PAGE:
Ambrym Island, Vanuatu
60.96 cm (24 in.)
Medium or Technique
Wood, rattan, fiber, and pigment
Not On View
A variety of ritual objects and materials have been associated with the grade-taking societies of the Ambrym and Malakula islands: fern-tree images, hardwood figures and drums, stone carvings, and fragile constructs of vegetal fibers. Triangular-shaped vertical headdresses such as this one appear at dance performances on Ambrym to this day. Members of the men’s grade societies purchased the rights to commission this type of headdress and its costume, as well as the license to perform with it during rituals, from their neighbors on Malakula at the beginning of the twentieth century. This mask was constructed over a light cane frame. Wood strips shape the arched brows and the serrated jawline and outline the tall forehead above the curved nose. The vivid greens and reds applied to alternate sides of the forehead and facial areas may have special significance. Raffia defines the short beard and long strands of hair, and feathers originally crowned the top. Old masks of this type are quite rare in collections, because they are extremely fragile and often were ritually destroyed after the performances.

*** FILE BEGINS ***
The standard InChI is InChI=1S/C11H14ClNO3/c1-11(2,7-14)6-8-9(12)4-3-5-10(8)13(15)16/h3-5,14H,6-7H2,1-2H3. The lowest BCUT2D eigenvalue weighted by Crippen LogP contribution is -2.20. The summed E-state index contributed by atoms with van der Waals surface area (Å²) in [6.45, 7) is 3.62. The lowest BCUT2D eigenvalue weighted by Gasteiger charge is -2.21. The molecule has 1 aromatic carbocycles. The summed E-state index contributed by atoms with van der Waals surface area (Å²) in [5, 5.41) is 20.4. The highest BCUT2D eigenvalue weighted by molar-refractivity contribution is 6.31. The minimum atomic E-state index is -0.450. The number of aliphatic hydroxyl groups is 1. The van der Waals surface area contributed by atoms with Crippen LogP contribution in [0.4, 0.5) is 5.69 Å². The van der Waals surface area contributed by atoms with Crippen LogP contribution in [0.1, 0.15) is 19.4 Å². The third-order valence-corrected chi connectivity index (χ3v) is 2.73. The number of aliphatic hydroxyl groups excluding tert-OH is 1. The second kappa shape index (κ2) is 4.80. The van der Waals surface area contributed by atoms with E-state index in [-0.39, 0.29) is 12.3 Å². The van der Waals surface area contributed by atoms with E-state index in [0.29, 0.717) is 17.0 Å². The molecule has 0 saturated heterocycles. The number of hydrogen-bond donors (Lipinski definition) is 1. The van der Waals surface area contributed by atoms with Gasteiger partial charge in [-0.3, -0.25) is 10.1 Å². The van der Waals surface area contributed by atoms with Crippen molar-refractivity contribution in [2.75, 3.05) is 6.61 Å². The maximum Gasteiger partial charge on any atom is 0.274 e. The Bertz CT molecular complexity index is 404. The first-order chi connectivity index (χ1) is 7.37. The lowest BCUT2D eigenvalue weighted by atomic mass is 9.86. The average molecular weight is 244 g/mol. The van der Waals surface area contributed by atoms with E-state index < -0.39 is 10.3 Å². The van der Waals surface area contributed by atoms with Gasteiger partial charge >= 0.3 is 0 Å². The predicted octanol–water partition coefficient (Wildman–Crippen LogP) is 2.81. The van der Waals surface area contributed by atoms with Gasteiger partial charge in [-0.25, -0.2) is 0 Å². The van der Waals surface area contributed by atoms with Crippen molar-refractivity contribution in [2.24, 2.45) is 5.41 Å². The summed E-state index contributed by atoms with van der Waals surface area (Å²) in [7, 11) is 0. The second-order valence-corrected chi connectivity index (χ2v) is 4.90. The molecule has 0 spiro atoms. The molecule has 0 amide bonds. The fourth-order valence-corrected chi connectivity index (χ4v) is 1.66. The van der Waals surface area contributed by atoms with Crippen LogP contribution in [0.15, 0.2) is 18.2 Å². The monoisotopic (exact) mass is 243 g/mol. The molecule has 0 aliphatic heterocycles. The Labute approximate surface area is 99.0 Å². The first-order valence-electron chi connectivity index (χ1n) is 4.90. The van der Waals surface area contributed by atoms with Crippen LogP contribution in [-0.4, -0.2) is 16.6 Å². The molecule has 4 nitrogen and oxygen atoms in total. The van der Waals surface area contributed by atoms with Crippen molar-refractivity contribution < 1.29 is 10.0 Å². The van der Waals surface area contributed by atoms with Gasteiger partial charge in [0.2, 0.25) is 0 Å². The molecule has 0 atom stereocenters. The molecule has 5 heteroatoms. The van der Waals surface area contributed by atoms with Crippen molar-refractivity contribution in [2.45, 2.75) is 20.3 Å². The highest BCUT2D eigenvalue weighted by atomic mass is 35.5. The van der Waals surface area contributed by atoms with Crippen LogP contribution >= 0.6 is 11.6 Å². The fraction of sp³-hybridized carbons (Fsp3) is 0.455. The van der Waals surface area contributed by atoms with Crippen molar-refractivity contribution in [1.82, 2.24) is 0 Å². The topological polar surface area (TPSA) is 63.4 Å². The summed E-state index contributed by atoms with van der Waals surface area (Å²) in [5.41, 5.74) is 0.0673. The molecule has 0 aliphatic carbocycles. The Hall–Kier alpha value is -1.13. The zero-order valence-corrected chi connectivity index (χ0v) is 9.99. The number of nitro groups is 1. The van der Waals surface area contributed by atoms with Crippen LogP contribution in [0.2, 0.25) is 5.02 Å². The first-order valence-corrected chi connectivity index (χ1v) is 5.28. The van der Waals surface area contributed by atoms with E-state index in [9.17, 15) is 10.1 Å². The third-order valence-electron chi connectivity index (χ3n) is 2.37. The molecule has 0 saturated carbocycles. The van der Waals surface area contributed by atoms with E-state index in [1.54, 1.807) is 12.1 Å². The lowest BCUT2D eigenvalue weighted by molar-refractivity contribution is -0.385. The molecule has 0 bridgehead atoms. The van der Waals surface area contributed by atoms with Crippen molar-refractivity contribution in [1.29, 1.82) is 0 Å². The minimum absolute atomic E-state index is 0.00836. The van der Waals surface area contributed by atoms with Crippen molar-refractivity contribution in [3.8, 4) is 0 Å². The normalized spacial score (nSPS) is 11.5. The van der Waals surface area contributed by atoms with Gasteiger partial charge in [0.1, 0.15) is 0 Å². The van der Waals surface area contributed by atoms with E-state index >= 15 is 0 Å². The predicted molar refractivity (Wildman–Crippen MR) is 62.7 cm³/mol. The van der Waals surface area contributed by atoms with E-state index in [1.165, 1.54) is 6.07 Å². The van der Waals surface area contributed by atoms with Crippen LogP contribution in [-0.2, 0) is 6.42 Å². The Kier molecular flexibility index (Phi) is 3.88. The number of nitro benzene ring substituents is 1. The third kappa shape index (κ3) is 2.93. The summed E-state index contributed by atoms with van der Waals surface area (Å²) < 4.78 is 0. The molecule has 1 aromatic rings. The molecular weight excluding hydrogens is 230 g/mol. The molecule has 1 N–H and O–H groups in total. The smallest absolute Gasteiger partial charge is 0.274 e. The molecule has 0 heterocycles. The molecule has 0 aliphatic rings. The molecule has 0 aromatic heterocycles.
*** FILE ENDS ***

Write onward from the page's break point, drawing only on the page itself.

Museum für Völkerkunde, Dresden (?) [see note]. September 28, 1984, sold by Wayne Heathcote (dealer), New York and Paddington, N. S. W., Australia to William and Bertha Teel, Marblehead, MA; 1996, partial gift of William and Bertha Teel to the MFA; 2014, acquired fully with the bequest of William Teel to the MFA. (Accession Dates: December 18, 1996 and February 26, 2014)
NOTE: According to the dealer at the time of the Teels' purchase. The Museum für Völkerkunde has not yet been able to verify this information.
Gift of William E. and Bertha L. Teel